I'm having to read a bit of Van Til, the Dutch-American Reformed apologist, and although I don't have the time (or, frankly, inclination) to enter into a proper detailed analysis of what I'm reading, here are a few thoughts which may or may not be of interest to someone. Some of this would certainly apply to some other apologists I've read.
1. Too much system, not enough story. For Van Til, the history of Christ is part of the Christian theistic system. I wonder whether the strong Calvinist emphasis on the priority of eternity over time (and note that in some form or other I would certainly want to endorse that priority!) means that there just isn't really space for narrative here? All of history is implicitly just the outplaying of the pre-established system... Anyway, the upshot is that we end up arguing over systems, and not reporting news.
2. Too many straight lines, not enough cross. I think that Van Til thinks that that if we just start in the right place, we can proceed by an orderly rational process to correct conclusions. I'm not sure what the epistemological significance of the cross is for him. If the height of God's self-revelation is the death of his Son, can we reliably draw any straight lines in our thinking? The cross doesn't just contradict the world's wisdom. leaving thinking that is committed to the 'Christian theistic system' untouched and able to go on its merry way; it is a call for the constant crucifixion of all our systems.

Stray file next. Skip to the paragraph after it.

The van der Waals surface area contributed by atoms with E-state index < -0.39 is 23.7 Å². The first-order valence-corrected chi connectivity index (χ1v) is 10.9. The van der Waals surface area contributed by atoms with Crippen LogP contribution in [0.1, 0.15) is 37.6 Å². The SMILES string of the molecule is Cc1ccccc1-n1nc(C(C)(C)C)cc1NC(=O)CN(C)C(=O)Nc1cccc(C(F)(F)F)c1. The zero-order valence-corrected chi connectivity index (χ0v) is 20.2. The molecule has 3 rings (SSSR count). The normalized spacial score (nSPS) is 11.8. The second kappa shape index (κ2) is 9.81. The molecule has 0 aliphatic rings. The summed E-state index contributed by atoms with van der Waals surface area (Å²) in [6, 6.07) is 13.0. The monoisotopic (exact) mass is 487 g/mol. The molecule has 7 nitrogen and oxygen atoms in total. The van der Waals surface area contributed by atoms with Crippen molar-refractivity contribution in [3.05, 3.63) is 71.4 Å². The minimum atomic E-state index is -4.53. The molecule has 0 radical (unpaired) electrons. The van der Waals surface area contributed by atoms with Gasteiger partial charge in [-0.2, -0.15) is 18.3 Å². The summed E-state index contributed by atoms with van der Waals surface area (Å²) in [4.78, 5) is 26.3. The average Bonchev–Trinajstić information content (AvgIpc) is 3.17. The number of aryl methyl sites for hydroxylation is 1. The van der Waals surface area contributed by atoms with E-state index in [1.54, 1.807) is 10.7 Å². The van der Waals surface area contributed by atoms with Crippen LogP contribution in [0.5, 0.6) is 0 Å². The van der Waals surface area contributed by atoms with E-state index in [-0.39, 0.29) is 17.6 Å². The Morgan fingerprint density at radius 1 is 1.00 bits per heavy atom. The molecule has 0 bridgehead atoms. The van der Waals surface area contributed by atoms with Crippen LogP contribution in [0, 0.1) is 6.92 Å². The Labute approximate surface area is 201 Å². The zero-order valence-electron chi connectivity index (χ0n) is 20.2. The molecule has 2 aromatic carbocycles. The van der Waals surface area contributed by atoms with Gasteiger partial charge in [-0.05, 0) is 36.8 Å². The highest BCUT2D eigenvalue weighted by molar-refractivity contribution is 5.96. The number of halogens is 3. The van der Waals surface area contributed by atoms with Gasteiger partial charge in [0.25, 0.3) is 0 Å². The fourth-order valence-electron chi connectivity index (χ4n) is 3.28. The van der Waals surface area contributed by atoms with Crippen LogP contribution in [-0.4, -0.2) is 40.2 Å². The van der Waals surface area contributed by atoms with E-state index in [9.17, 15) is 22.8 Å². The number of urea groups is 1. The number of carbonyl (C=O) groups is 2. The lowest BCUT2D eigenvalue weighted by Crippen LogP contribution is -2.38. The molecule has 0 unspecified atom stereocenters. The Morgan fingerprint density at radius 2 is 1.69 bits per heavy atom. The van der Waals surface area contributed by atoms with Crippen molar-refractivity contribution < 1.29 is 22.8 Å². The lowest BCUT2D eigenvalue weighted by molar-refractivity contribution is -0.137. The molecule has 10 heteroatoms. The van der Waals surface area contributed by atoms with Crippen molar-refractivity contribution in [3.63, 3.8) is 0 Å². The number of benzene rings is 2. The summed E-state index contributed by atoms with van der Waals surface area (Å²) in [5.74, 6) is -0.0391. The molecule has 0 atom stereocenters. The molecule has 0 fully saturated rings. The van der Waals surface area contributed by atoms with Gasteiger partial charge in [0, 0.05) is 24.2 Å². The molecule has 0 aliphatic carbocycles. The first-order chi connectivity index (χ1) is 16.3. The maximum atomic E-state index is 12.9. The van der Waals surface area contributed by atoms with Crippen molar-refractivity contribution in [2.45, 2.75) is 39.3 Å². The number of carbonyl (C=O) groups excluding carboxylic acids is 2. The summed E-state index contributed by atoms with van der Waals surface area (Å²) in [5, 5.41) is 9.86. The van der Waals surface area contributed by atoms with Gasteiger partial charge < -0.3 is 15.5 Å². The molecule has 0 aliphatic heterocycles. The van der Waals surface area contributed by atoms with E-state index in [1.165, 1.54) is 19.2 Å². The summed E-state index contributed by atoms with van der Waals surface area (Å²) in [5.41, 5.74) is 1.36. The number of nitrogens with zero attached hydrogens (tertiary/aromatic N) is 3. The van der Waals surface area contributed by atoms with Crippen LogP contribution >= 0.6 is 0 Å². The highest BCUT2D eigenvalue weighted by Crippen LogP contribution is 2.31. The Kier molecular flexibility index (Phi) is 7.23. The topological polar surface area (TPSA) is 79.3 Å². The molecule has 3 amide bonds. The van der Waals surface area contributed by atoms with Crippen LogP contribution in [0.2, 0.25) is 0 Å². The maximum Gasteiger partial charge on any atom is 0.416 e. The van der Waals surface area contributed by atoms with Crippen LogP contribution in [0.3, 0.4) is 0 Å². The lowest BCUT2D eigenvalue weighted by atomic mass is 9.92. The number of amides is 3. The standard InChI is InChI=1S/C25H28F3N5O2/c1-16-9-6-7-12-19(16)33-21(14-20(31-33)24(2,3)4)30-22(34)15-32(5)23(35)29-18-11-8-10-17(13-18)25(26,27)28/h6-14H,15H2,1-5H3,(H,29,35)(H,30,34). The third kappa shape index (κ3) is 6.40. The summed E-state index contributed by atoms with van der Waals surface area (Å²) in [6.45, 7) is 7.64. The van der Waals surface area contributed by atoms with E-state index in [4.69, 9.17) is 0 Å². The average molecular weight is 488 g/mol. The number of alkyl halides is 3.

3. Too much fight, not enough victory. I think related to the system/story thing. Van Til talks a lot about the encounter between the Christian and non-Christian worldviews as a struggle of life and death, as a war without compromise. I suppose if you have two static systems of thought, that might be so. But we don't have a system of thought, we have a story, and the story is of God's victory over everything that opposes him. It's as that story makes itself true in the experience of an individual that people will turn.
4. Too much presupposing, not enough surprise. Connected to the straight lines thing, I don't quite see how you can read the Bible and not see that God's salvation plan is a surprise! It doesn't need people to first accept any set of presuppositions; the resurrection of Jesus bursts onto the scene and carries with it the power to communicate despite people's different intellectual starting points.
5. Too much submission, not enough salvation. I believe in the Lordship of Christ, but Van Til stresses submission to his Lordship as the first implicit step in thinking in any way that might qualify as rational. To be honest, at points he sounds more Islamic than Christian - all about submission rather than salvation, Lordship rather than love.
I suppose I was never going to enjoy reading someone who once published a book called Christianity and Barthianism. But at least now I've clarified for myself why I think he's so jolly awful.